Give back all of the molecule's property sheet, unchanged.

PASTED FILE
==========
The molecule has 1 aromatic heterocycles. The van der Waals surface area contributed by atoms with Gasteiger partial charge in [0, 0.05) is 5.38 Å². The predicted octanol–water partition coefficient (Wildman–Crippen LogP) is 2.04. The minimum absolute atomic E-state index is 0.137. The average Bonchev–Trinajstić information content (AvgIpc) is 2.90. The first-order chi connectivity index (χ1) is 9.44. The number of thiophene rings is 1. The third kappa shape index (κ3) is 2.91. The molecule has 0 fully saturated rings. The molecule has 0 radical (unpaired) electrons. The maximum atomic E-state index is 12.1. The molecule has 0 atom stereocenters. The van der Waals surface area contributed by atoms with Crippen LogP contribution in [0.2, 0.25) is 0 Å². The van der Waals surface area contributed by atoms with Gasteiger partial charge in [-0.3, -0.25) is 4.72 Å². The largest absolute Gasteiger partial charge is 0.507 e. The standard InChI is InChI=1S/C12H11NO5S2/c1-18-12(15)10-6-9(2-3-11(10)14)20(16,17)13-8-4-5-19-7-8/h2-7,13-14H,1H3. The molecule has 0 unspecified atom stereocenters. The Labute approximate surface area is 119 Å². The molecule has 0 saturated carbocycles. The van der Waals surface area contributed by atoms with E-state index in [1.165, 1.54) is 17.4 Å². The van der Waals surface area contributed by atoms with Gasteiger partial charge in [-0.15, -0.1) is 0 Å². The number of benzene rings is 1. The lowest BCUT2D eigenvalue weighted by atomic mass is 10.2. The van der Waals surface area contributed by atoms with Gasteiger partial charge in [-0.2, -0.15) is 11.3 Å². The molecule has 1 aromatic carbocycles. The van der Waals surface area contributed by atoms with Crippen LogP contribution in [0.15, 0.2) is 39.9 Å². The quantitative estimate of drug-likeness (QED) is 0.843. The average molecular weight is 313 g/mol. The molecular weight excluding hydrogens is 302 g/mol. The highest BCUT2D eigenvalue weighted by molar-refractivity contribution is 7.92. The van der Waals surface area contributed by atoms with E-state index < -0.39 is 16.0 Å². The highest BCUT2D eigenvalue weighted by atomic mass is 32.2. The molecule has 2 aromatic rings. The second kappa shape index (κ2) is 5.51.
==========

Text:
The molecule has 1 aromatic heterocycles. The van der Waals surface area contributed by atoms with Gasteiger partial charge in [0, 0.05) is 5.38 Å². The predicted octanol–water partition coefficient (Wildman–Crippen LogP) is 2.04. The minimum absolute atomic E-state index is 0.137. The average Bonchev–Trinajstić information content (AvgIpc) is 2.90. The first-order chi connectivity index (χ1) is 9.44. The number of thiophene rings is 1. The third kappa shape index (κ3) is 2.91. The molecule has 0 fully saturated rings. The molecule has 0 radical (unpaired) electrons. The maximum atomic E-state index is 12.1. The molecule has 0 atom stereocenters. The van der Waals surface area contributed by atoms with Crippen LogP contribution in [0.2, 0.25) is 0 Å². The van der Waals surface area contributed by atoms with Gasteiger partial charge in [-0.3, -0.25) is 4.72 Å². The largest absolute Gasteiger partial charge is 0.507 e. The standard InChI is InChI=1S/C12H11NO5S2/c1-18-12(15)10-6-9(2-3-11(10)14)20(16,17)13-8-4-5-19-7-8/h2-7,13-14H,1H3. The molecule has 0 unspecified atom stereocenters. The Labute approximate surface area is 119 Å². The molecule has 0 saturated carbocycles. The van der Waals surface area contributed by atoms with E-state index in [1.165, 1.54) is 17.4 Å². The van der Waals surface area contributed by atoms with Gasteiger partial charge in [-0.15, -0.1) is 0 Å². The number of benzene rings is 1. The lowest BCUT2D eigenvalue weighted by atomic mass is 10.2. The van der Waals surface area contributed by atoms with Gasteiger partial charge in [-0.2, -0.15) is 11.3 Å². The molecule has 1 aromatic carbocycles. The van der Waals surface area contributed by atoms with Crippen LogP contribution in [0.15, 0.2) is 39.9 Å². The quantitative estimate of drug-likeness (QED) is 0.843. The average molecular weight is 313 g/mol. The molecular weight excluding hydrogens is 302 g/mol. The highest BCUT2D eigenvalue weighted by molar-refractivity contribution is 7.92. The van der Waals surface area contributed by atoms with E-state index < -0.39 is 16.0 Å². The highest BCUT2D eigenvalue weighted by atomic mass is 32.2. The molecule has 2 aromatic rings. The second kappa shape index (κ2) is 5.51.